"I have mixed emotions because although the Germans took everything from me, my family and my home, on the other side of things they allowed me to survive the war."
Marie Supikova, 80, was just nine-years-old when her home village, Lidice, near Prague in what was Czechoslovakia, was invaded by German soldiers on 9 June 1942.
She was arrested by troops along with her parents and her brother Josef, who was 15.
Nearly 180 men were executed in the village, including her father, and the village was burned down.
Her mother was sent to Ravensbruck concentration camp, 50m (80km) north of Berlin, and Ms Supikova was put on a train to Lodz in Poland with other children.
She said: "We cried and cried because we were very scared, upset and confused. We didn't know what was happening.
"It was the first time I had experienced hunger and suddenly I had no food and I was sleeping on the floor.
"I couldn't get clean or comb my hair and I didn't have any other clothes to change into, so I wore the same dress the whole time which got torn."
'Shot and killed'
Ms Supikova was one of just seven children out of 89 that survived the massacre, which she said was because she "fitted the German conditions".
"We all had blonde hair and blue eyes, we looked like the type that they could German-ise easily and raise as a good German girl or boy," she said.
She was sent to a German family living in Poland and had her name changed to Ingeborg Schiller.
"I wasn't perfect because I didn't have really blonde hair, but I was very lucky and happy that they had chosen me," she added.
Ms Supikova said she later found out that the remaining 82 children were murdered during their transport to Poland in two lorries which were converted to be gas chambers.
Her brother Josef was sent to Prague, where he was executed by German soldiers, after they discovered he had lied about his age.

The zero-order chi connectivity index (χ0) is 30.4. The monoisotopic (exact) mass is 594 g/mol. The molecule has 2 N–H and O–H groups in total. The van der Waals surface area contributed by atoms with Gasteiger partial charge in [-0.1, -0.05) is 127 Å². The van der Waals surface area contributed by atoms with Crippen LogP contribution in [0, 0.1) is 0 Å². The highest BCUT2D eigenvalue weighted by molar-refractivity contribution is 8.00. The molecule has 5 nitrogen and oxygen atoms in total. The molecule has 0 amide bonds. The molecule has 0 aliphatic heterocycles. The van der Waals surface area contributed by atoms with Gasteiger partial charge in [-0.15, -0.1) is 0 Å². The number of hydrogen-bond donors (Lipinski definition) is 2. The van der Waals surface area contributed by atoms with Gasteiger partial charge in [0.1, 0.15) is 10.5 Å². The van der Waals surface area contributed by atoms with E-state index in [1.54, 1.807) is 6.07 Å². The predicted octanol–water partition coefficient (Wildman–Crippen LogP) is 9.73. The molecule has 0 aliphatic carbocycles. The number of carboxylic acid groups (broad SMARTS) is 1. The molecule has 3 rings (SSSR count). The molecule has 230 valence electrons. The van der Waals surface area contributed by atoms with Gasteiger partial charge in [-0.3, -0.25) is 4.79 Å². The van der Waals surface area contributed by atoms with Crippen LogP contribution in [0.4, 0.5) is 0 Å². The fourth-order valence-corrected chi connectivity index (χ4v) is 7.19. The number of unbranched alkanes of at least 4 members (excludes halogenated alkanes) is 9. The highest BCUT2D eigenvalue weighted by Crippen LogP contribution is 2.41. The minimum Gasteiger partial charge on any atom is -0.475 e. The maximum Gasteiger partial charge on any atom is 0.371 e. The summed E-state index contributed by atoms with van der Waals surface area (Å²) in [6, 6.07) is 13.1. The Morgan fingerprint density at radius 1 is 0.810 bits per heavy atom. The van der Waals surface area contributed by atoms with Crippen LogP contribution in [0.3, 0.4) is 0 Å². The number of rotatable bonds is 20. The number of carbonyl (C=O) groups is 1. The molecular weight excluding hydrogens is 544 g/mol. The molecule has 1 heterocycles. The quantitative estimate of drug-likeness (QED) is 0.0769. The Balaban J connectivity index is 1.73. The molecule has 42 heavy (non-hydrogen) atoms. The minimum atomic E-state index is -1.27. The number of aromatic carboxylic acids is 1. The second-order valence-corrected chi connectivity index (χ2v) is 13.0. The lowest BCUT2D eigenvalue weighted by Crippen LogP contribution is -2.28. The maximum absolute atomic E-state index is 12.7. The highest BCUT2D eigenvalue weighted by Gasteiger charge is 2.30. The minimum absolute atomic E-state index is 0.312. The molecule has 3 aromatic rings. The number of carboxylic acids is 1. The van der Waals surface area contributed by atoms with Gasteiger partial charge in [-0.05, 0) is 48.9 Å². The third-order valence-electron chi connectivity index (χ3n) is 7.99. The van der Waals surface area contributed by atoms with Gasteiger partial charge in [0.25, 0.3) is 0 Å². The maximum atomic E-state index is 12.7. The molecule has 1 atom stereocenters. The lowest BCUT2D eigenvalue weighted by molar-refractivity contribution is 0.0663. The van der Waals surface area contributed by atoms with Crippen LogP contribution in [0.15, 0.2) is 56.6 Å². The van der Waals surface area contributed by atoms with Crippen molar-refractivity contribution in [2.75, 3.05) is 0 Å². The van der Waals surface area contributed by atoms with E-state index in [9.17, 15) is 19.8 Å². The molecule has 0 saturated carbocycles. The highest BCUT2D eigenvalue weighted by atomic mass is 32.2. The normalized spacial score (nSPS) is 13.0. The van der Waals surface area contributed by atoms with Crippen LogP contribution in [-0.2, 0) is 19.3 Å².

"When they found out that he was older than 15, even though it was just two months older, he was shot and killed."
In 1946, she was reported to the Czech authorities by her adoptive family and returned to Czechoslovakia in July of the same year, to be re-united with her mother.
"We recognised each other instantly, but we couldn't talk to each other because I spoke only German and had forgotten the Czech language," she said.
"We had to have a translator from Lidice who helped us to talk and my mother told me that she always believed I had lived [through the war] and that she would see me again."
The pair lived together for just four months, when her mother died from tuberculosis.
Ms Supikova went to live with her aunt in the city of Kladno, where a number of Lidice survivors had settled.
She has since moved back to Lidice where she worked for the Lidice National Committee. She retired in 1986.
Along with Jana Hanzlikova and Pavel Horesovsky, who were unborn babies during the massacre and are now in their 70s, Ms Supikova is visiting Stoke-on-Trent to mark the 70th anniversary of an organisation set up to help them.
The massacre inspired Stoke city councillor Sir Barnett Stross and local miners to set up the Lidice Shall Live campaign in September 1942 to raise funds for the rebuilding of the village.
Ms Supikova said: "I was one of the two girls who held the ribbon when it was cut by Mr Stross to open the memorial rose garden [in Lidice]."
"I always remember him when I pass through the garden and I always think about the people who helped to found it."
The survivors will attend the unveiling of a memorial plaque to Sir Barnett Stross and a memorial concert at the Victoria Hall on Saturday.
"We will always be very grateful for what the people of Stoke-on-Trent did for Lidice."
"I feel happy to be able to come to Stoke-on-Trent and remember the bond between the people here and in Lidice. It is very special."